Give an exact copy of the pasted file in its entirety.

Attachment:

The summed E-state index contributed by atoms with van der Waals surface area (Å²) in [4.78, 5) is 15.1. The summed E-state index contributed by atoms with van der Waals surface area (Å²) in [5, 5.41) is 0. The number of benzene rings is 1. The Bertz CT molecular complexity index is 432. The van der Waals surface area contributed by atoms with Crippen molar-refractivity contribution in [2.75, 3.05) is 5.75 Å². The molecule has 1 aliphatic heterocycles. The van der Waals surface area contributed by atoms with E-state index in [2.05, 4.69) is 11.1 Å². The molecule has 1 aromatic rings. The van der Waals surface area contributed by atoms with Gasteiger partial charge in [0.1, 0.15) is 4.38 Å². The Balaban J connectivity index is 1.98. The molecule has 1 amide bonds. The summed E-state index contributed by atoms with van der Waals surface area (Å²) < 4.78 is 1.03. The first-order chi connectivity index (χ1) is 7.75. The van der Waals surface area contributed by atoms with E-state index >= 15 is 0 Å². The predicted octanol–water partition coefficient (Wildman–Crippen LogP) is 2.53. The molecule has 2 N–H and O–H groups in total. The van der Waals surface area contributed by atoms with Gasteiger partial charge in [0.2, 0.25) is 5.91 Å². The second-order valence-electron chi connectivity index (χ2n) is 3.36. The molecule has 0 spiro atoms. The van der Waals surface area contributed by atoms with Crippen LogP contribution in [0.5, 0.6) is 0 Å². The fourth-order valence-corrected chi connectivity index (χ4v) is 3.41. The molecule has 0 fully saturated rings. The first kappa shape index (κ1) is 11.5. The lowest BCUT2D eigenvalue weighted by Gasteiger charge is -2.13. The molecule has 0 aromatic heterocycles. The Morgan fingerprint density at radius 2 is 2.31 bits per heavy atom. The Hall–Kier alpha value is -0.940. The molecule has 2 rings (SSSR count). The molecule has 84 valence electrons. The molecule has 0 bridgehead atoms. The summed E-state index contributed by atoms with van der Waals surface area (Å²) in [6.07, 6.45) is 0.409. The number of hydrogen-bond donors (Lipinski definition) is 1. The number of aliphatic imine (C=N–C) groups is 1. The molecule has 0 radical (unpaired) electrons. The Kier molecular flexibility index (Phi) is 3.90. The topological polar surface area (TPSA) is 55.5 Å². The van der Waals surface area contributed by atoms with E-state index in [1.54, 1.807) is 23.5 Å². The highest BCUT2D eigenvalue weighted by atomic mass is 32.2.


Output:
The summed E-state index contributed by atoms with van der Waals surface area (Å²) in [4.78, 5) is 15.1. The summed E-state index contributed by atoms with van der Waals surface area (Å²) in [5, 5.41) is 0. The number of benzene rings is 1. The Bertz CT molecular complexity index is 432. The van der Waals surface area contributed by atoms with Crippen molar-refractivity contribution in [2.75, 3.05) is 5.75 Å². The molecule has 1 aliphatic heterocycles. The van der Waals surface area contributed by atoms with E-state index in [2.05, 4.69) is 11.1 Å². The molecule has 1 aromatic rings. The van der Waals surface area contributed by atoms with Gasteiger partial charge in [0.1, 0.15) is 4.38 Å². The Balaban J connectivity index is 1.98. The molecule has 1 amide bonds. The summed E-state index contributed by atoms with van der Waals surface area (Å²) < 4.78 is 1.03. The first-order chi connectivity index (χ1) is 7.75. The van der Waals surface area contributed by atoms with E-state index >= 15 is 0 Å². The predicted octanol–water partition coefficient (Wildman–Crippen LogP) is 2.53. The molecule has 2 N–H and O–H groups in total. The van der Waals surface area contributed by atoms with Gasteiger partial charge in [0.2, 0.25) is 5.91 Å². The second-order valence-electron chi connectivity index (χ2n) is 3.36. The molecule has 0 spiro atoms. The van der Waals surface area contributed by atoms with Crippen LogP contribution in [0.5, 0.6) is 0 Å². The fourth-order valence-corrected chi connectivity index (χ4v) is 3.41. The molecule has 0 fully saturated rings. The first kappa shape index (κ1) is 11.5. The lowest BCUT2D eigenvalue weighted by Gasteiger charge is -2.13. The molecule has 0 aromatic heterocycles. The Morgan fingerprint density at radius 2 is 2.31 bits per heavy atom. The Hall–Kier alpha value is -0.940. The molecule has 2 rings (SSSR count). The molecule has 84 valence electrons. The molecule has 0 bridgehead atoms. The summed E-state index contributed by atoms with van der Waals surface area (Å²) in [6.07, 6.45) is 0.409. The number of hydrogen-bond donors (Lipinski definition) is 1. The number of aliphatic imine (C=N–C) groups is 1. The molecule has 0 radical (unpaired) electrons. The Kier molecular flexibility index (Phi) is 3.90. The topological polar surface area (TPSA) is 55.5 Å². The van der Waals surface area contributed by atoms with E-state index in [1.54, 1.807) is 23.5 Å². The highest BCUT2D eigenvalue weighted by atomic mass is 32.2.